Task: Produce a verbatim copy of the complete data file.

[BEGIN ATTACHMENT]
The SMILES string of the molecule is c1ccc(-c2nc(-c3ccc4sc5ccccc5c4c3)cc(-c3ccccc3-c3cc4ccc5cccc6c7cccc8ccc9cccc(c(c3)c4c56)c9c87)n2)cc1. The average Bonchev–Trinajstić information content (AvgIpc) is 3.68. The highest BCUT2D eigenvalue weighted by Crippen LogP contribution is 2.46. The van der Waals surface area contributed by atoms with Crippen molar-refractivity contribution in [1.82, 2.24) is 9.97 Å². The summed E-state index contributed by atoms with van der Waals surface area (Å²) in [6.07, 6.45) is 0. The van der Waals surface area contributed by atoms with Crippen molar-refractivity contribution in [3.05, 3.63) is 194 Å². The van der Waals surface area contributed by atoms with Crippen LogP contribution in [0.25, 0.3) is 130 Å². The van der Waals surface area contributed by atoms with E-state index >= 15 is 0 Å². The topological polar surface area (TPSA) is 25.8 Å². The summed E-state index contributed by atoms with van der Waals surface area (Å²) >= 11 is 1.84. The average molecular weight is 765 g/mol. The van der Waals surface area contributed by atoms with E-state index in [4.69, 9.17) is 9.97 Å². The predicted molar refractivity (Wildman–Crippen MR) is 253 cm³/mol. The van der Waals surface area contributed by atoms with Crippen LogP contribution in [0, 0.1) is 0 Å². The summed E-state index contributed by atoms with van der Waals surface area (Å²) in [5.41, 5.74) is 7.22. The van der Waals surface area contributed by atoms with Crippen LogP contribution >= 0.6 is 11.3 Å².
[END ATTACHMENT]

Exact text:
The SMILES string of the molecule is c1ccc(-c2nc(-c3ccc4sc5ccccc5c4c3)cc(-c3ccccc3-c3cc4ccc5cccc6c7cccc8ccc9cccc(c(c3)c4c56)c9c87)n2)cc1. The average Bonchev–Trinajstić information content (AvgIpc) is 3.68. The highest BCUT2D eigenvalue weighted by Crippen LogP contribution is 2.46. The van der Waals surface area contributed by atoms with Crippen molar-refractivity contribution in [1.82, 2.24) is 9.97 Å². The summed E-state index contributed by atoms with van der Waals surface area (Å²) in [6.07, 6.45) is 0. The van der Waals surface area contributed by atoms with Crippen molar-refractivity contribution in [3.05, 3.63) is 194 Å². The van der Waals surface area contributed by atoms with Crippen LogP contribution in [0.25, 0.3) is 130 Å². The van der Waals surface area contributed by atoms with E-state index >= 15 is 0 Å². The topological polar surface area (TPSA) is 25.8 Å². The summed E-state index contributed by atoms with van der Waals surface area (Å²) >= 11 is 1.84. The average molecular weight is 765 g/mol. The van der Waals surface area contributed by atoms with E-state index in [4.69, 9.17) is 9.97 Å². The predicted molar refractivity (Wildman–Crippen MR) is 253 cm³/mol. The van der Waals surface area contributed by atoms with Crippen LogP contribution in [0, 0.1) is 0 Å². The summed E-state index contributed by atoms with van der Waals surface area (Å²) in [5.41, 5.74) is 7.22. The van der Waals surface area contributed by atoms with Crippen LogP contribution >= 0.6 is 11.3 Å².